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ST. LOUIS - Owners of farmland who sell their property for development will have more time to re-invest in farmland to avoid capital gains taxes under a new Illinois Farm Bureau proposal.

About 356 IFB voting delegates attending their annual meeting Monday in St. Louis decided to allow such farmland sellers six months to find like property. The current 1031 tax exchange law only allows 45 days to re-invest farmland proceeds.

"This boils down to a class war of haves and have-nots," said Terrell Sturgell, an Edgar County farmer. "This organization needs to decide to completely change the law or live with it. Let's not pussy foot around with this."

Delegates representing a record 413,850 members, of which 80,000 are farmers, debated the changes for nearly 40 minutes. The contentious issue prompted nearly three hours of debate last year, with no changes approved.

"I have been a participant and a beneficiary of 1031 exchanges. It's a complex tax code. I don't know that we can make these changes without a more comprehensive study," said Steve Pitstick of suburban Kane County.

A special task force spent the bulk of last year studying the issue with help from the University of Illinois and the Illinois Society of Professional Farm Managers and Rural Appraisers. The study showed half of all farmland sales last year were 1031 exchanges. The tax law adds $300 to $400 per acre to farmland prices, according to the study.

Furthermore, the study showed some farmland sellers would re-invest in farmland regardless of tax deferral. Others who feel they are forced to re-invest in farmland within the required 45 days represent the most significant force in driving farmland prices higher, the study said.

"We face dramatic changes in farming. The same thing happened a few years ago with livestock. The small producers weren't sure they wanted to support large producers. Now there's hardly any livestock. Land is going into a very few hands," said Jim Sheaffer of Lee County.

Delegates also voted to change the code to allow exchangees to re-invest money from farmland sales into other property or retirement investments. And new policy calls for tax incentives for people who sell or lease property, machinery and other farm assets to beginning farmers.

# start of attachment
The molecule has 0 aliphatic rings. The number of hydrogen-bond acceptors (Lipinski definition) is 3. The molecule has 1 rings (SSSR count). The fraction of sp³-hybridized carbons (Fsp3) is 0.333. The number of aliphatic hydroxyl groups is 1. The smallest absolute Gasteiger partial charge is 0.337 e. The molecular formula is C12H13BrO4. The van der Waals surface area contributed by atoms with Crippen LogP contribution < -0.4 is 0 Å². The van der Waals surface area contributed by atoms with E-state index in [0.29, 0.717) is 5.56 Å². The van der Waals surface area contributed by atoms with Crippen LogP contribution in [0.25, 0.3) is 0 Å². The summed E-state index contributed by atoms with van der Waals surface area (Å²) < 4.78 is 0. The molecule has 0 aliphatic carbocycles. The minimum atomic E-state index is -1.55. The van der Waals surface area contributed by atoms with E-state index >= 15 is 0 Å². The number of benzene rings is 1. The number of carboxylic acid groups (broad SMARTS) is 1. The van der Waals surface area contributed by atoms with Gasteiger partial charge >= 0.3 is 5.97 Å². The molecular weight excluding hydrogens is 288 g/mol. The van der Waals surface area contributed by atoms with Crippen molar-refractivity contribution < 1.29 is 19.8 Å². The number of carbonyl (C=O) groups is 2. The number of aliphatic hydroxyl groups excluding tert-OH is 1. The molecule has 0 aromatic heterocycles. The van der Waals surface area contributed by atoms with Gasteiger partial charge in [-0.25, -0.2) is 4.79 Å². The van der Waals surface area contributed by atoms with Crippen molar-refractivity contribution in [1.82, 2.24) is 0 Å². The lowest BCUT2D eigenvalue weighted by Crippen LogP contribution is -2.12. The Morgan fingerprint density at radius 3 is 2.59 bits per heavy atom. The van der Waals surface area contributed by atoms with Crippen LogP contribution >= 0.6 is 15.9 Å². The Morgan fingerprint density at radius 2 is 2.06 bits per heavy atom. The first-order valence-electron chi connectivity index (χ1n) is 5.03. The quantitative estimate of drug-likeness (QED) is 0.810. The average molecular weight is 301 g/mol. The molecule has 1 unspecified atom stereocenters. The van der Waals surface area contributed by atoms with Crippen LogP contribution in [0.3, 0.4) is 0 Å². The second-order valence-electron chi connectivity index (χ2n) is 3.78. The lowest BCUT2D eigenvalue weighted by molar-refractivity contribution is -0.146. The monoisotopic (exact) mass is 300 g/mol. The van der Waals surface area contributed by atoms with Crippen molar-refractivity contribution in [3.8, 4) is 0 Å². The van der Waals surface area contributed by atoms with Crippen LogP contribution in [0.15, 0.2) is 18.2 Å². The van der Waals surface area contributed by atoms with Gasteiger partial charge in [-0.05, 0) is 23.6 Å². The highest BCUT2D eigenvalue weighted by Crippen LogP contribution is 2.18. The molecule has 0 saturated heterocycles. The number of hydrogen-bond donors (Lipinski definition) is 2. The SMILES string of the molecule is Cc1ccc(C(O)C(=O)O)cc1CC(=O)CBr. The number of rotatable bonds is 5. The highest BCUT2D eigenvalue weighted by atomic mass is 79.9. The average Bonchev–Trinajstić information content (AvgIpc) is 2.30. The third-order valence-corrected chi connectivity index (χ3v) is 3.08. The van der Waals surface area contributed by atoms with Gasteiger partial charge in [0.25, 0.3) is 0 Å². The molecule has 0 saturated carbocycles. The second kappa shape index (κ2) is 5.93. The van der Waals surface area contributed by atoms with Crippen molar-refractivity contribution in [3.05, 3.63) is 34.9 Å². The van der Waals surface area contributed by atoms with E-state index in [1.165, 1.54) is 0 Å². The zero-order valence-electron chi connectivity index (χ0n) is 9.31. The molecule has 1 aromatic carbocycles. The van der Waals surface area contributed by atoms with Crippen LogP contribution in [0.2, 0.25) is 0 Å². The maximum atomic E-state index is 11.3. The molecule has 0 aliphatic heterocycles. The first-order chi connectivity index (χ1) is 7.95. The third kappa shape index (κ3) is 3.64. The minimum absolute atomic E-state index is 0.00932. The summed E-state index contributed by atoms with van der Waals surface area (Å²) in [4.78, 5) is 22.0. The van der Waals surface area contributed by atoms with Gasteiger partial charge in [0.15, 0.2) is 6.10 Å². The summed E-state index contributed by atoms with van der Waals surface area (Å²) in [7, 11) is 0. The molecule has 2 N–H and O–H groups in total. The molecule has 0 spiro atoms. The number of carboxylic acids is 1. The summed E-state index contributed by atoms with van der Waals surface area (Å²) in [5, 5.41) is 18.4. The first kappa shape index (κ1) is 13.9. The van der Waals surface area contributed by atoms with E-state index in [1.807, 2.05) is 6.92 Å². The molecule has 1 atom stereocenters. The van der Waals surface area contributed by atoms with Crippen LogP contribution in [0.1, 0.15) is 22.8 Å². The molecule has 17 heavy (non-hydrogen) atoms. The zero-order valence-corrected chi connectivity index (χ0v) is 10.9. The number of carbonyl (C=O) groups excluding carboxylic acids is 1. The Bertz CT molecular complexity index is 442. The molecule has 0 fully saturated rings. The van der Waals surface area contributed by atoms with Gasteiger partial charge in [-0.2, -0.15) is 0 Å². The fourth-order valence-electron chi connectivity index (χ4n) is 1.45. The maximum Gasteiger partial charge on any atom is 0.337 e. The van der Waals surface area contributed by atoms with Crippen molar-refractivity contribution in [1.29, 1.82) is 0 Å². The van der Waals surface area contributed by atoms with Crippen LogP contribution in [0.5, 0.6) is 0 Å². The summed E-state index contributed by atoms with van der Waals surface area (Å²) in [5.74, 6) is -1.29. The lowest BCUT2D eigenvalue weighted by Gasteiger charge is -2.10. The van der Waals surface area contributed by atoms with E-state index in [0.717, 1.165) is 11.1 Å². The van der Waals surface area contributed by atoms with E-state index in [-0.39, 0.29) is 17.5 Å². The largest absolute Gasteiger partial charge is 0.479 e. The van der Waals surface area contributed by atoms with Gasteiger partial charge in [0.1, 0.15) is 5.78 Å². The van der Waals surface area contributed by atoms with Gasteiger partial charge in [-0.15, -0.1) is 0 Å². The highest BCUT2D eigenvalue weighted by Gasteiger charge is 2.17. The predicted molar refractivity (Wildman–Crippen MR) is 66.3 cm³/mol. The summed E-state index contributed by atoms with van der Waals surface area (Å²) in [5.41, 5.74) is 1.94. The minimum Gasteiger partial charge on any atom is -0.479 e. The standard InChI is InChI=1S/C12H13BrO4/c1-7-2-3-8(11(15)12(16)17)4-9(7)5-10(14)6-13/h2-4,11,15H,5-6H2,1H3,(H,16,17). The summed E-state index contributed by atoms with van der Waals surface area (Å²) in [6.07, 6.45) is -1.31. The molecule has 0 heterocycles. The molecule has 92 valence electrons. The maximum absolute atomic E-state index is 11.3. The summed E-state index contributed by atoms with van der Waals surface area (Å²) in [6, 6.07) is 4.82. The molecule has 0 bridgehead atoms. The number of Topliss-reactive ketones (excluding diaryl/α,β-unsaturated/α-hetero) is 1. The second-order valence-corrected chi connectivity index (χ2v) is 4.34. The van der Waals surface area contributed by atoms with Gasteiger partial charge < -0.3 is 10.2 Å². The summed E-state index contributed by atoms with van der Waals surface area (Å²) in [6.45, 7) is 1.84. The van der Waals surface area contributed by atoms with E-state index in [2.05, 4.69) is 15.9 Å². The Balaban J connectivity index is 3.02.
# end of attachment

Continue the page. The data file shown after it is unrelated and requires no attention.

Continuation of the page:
Delegates also took a strong stance on increasing use of renewable fuels made from corn and soybeans.

Members will seek legislation requiring gasoline sold in Illinois contain 10 percent corn-based ethanol. The legislation would further require all diesel fuel to contain a minimum of 2 percent soybean oil. Minnesota already requires those fuel components.

Delegates also want to require all new gasoline-powered vehicles to be capable of burning E-85 fuel. The fuel is a blend of 85 percent ethanol and 15 percent gasoline.

Delegates said those vehicles should further contain yellow gas caps to distinguish them as able to burn E-85. National energy policy dictates use of 7.5 billion gallons of renewable fuel by 2012, but delegates passed a policy supporting energy self sufficiency by 2020.

Increasing numbers of proposed wind farms around the state prompted delegates to urge state development of minimum standards, including property setbacks as well as other siting issues and performance bonds. Delegates further want to see state standards for uniform property tax assessments for wind farms crossing county lines.

In other action, delegates approved development of a wildlife nuisance permit program to control animals that damage crops and property. The program would involve permit transferability and a sufficient number of permits to reduce property damage.

All the votes will become the basis for a lobbying platform that will be used by the IFB to seek legislative changes.

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